Genomic approaches to interrogate clonal framework in tumor tissues
The multifocal and heterogeneous nature of prostate cancer can hinder efforts to understand tumor cell clonality, particularly in metastatic disease. Until recently, the tools available to assess clonality within multifocal and heterogeneous tumor samples relied upon histological assessment, cytogenetic approaches such as FISH, and molecular approaches such as PCR. Many malignancies exhibit multiclonality including AML, breast, melanoma, esophageal, and non-small-cell lung cancer (Merlo et al. 2010, Ding et al. 2012, Nik-Zainal et al. 2012, Bolli et al. 2014, McFadden et al. 2014, Rashid et al. 2014). By applying the concept of population genetics of the most recent common ancestor, it has been possible to quantify genomic aberrations and thereby define clonal and subclonal populations of cells responsible for metastatic seeding and evasion of therapy (Campbell et al. 2008, Nik-Zainal et al. 2012). The first step in this strategy is to determine tumor purity, which is critical because resected tumors and biopsied tumor tissues harbor stromal cell infiltrates. This can be accomplished by identifying the fraction of tumor cells carrying clusters of mutations relative to normal tissue. (Van Loo et al. 2010). To define clonal and subclonal populations of cells within metastases at different body sites, mutant allelic fraction in multiple tumor sections relative to normal tissues can be calculated, taking into account tumor purity and copy number (Campbell et al. 2008, Nik-Zainal et al. 2012). Any mutations present at a smaller proportion in comparison with the clonal population would be indicative of subclonal events.
Using these methods, clonal evolution can be tracked across various disease states for which there is tissue available and can be used to reconstruct a spatiotemporal mutational landscape of disease progression. For example, this approach was used to retrospectively construct a time line of clonal evolution and metastatic spread in a rapid autopsy study of ten subjects that died from prostate cancer (Gundem et al. 2015). Alternatively, these methods enable monitoring of clonal evolution in real time. For example, one study collected longitudinal samples of blood and tumor biopsies from four patients with advanced prostate cancer as their disease progressed from localized prostate cancer, to biochemical recurrence, and ultimately to CRPC (Hong et al. 2015). A separate study examined clonal evolution in response to selective pressures of therapy by targeted sequencing of plasma DNA and targeted deep sequencing of tumor biopsies obtained from patients with ERG-positive cancers (Carreiraet al. 2014). Together, these studies build upon an existing catalog of known mutations, structural alterations, and altered pathways to inform our understanding of the clonal evolution and spread of prostate cancer, particularly in response to AR-targeted therapies.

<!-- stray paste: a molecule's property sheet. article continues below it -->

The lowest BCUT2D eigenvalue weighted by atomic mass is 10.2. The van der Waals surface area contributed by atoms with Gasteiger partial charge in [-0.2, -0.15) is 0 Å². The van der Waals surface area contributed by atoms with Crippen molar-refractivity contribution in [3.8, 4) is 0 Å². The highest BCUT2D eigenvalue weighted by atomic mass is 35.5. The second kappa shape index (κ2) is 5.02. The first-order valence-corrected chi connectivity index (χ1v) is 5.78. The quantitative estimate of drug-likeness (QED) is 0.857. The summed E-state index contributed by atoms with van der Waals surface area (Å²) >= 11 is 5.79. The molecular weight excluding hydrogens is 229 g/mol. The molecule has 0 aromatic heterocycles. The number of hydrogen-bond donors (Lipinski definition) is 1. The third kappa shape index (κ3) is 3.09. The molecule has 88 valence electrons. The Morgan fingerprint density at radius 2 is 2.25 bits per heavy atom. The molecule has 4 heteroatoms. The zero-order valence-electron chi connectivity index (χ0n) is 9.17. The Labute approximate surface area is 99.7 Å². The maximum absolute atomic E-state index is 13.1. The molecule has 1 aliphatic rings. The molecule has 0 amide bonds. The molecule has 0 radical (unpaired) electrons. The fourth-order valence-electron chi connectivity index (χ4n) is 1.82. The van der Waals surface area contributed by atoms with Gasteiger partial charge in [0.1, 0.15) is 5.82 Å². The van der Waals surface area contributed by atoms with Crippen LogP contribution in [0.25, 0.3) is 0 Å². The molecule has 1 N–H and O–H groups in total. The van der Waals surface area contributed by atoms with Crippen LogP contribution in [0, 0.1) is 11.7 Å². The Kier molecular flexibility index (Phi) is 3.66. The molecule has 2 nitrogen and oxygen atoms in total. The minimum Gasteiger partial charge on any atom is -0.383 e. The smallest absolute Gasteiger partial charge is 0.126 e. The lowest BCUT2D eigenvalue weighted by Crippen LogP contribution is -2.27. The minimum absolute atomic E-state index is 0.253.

Primary prostate cancer is multifocal and heterogeneous
Prostate cancer often presents as discrete foci within the prostate capsule (Ruijter et al. 1999). Whether these discrete foci represent independent clones or geographically separated, yet related, clonal populations has been a subject of debate (Cheng et al. 1998, Barry et al. 2007, Kobayashi et al. 2008, Boyd et al. 2012, Lindberg et al. 2013, Boutros et al. 2015, Cooper et al. 2015). For example, in a study of 254 prostatectomy specimens, nearly half harbored multiple individual tumor foci separated by at least 3mm within the resected gland (Villers et al. 1992). In these cases, it is possible that two distinct tumor cell populations arose in the prostate. Alternatively, independent foci may represent related clonal populations. Similarly, a study of 17 radical prostatectomy specimens indicated the presence of multiple tumor foci in several samples. Analysis of discrete foci revealed concordant as well as discordant allelic imbalances, suggesting variability in clonal origin of tumor foci within an individual prostate gland (Ruijter et al. 1999). In a separate study of 47 prostatectomy specimens, ~20% were multifocal and exhibited varying grades of disease. Loss of heterozygosity (LOH) was observed within tumors; however, intertumoral LOH was not predictable from intratumoral patterns of allelic loss (Hugel & Wernert 1999).